P&ID Offered Bribe to Secure 20yrs GSPA in Nigeria, Govt Tells UK Court
Nigerian government has said that Industrial Developments (P&ID) got the 20-year gas supply purchasing agreement (GSPA) contract illegally by bribing some officials.
Nigeria’s lawyer, Mark Howard on Tuesday, told Ross Cranston, a UK judge, that the Economic and Financial Crimes Commission (EFCC) has discovered payments to people involved in the project and their family members including Vera Taiga, whose mother, Grace Taiga, was a director in the ministry of petroleum resources at the time the deal was sealed.
Howard who spoke during the hearing on a dispute between Nigerian Government and P&ID said it discovered that one payment of $4,969.50 was made on December 30, 2009, and another $5,000 was paid to her on January 31, 2012, adding that P&ID claimed those payments were for health expenses.
“If Grace Taiga was in financial strain and she asked for the money from P&ID at this critical point and P&ID paid her in secret at precisely the time the GSPA was being put forward. That, in anybody’s language, is a bribe,” he explained during a virtual court hearing on the case.
“The nature of a bribe is not affected by what the bribe intends to spend the money on. The point is it is corrupt and improper to make payments to a government official when you are in the process of negotiating a contract with the government.”
The lawyer also said Taiga seemed to have a pattern of receiving money from companies seeking government contract as its investigation revealed that she also received money from two companies bidding for gas infrastructure projects.
He also hinted that Grace Taiga is awaiting trial to determine her role in the case.
In response to P&ID’s argument that Nigeria missed the 28-day appeal deadline, Howard said Nigeria only uncovered information about the deal in late 2019.
“Any legal team had to make a judgment call about whether there was enough evidence to argue it was a case of fraud,” he said.
Speaking further during the hearing, Howard told the court how Taofiq Tijani, the chairman of the government technical committee that reviewed the gas plant contract, had admitted to receiving $50,000 in cash from Neil Hitchcock, a deceased P&ID project director.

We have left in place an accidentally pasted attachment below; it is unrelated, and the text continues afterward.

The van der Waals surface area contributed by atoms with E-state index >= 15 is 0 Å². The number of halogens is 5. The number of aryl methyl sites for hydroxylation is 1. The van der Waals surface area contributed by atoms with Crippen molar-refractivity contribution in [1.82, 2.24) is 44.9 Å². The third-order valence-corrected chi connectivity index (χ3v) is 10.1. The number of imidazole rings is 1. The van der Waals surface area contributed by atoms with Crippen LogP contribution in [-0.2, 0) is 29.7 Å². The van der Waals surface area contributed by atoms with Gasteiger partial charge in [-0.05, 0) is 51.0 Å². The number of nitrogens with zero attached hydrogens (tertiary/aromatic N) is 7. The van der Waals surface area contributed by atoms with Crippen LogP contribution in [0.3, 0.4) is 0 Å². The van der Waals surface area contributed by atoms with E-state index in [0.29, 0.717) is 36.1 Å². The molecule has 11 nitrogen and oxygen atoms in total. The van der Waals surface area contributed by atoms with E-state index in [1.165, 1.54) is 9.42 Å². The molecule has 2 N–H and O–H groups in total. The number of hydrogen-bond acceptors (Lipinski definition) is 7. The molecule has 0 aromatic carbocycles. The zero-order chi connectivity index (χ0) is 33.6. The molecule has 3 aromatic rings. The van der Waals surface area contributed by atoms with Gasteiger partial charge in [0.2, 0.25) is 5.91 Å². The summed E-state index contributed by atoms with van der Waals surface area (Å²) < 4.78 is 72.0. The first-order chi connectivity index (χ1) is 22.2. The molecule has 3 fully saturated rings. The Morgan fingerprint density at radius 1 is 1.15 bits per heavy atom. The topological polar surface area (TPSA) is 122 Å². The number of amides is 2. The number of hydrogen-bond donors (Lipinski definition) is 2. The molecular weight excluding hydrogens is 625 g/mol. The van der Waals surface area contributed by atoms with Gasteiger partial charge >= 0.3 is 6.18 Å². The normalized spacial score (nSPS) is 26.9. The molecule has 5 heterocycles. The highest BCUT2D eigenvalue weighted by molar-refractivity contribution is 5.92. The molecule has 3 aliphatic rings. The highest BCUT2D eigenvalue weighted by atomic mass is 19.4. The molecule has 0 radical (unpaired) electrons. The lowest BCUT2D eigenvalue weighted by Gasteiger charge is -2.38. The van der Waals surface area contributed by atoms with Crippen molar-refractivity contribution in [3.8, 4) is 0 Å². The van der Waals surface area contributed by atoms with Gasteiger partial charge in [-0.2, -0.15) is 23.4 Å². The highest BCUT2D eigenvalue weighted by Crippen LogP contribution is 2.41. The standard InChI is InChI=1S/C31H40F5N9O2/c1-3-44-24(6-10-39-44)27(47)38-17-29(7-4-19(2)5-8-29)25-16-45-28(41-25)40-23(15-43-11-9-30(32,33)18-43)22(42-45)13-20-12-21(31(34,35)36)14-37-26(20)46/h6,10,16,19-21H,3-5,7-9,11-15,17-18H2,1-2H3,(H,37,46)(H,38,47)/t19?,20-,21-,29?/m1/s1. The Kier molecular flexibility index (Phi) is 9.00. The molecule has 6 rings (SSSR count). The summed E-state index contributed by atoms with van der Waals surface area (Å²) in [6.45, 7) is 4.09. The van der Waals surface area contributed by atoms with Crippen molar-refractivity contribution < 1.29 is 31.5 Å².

“The first payment was cash, the rest were through the banking system. The question is what was the essence of these payments? Mr Tijani said he had significant pressure to put the project through,” he told the judge.
“The payments we are referring to is a cash payment to Mr Tijani. These were disguised payments to cover up their tracks. October 19, £30,000, April 14, naira equivalent of €15,000 and same date €26,400 pounds and €13,317. These are all payments in connection with the project, which is described on page 34.
“My Lord, you look at these payments and look at Mr Tijani concerning these payments and you see that these payments cannot be accounted for. We are putting on one side the $50,000 that Mr Tijani said he was paid in cash.”
Howard, therefore, argued that the contract was illegal from the onset as P&ID, a company who claimed to handle large-scale oil and gas projects, spent millions of dollars in cash which is illegal under Nigeria’s money-laundering laws.
He said the company knew that it could not perform the project and thus, never, paid for the land where the project would have been sited.
“P&ID knew it could not perform such a huge contract, got the contract awarded through bribes and it knew it would extract money from Nigeria through arbitration or a settlement,” he said.
The July 14 hearing was part of the efforts on the Nigerian government to overturn the judgment the P&ID had earlier obtained against it.
Subsequently, Nigerian government obtained court clearance to request documents from a P&ID stakeholder and review bank statements of ex-President Goodluck Jonathan, Diezani Alison-Madueke and Rilwanu Lukman, former ministers of petroleum.
Recall that P&ID allegedly entered a gas supply and processing agreement with Nigeria in 2010. The company claimed Nigeria breached the terms of the contract as such took a legal recourse and secured an arbitral award against the country, which has accumulated to $9.6 billion.
Peace Obi with agency report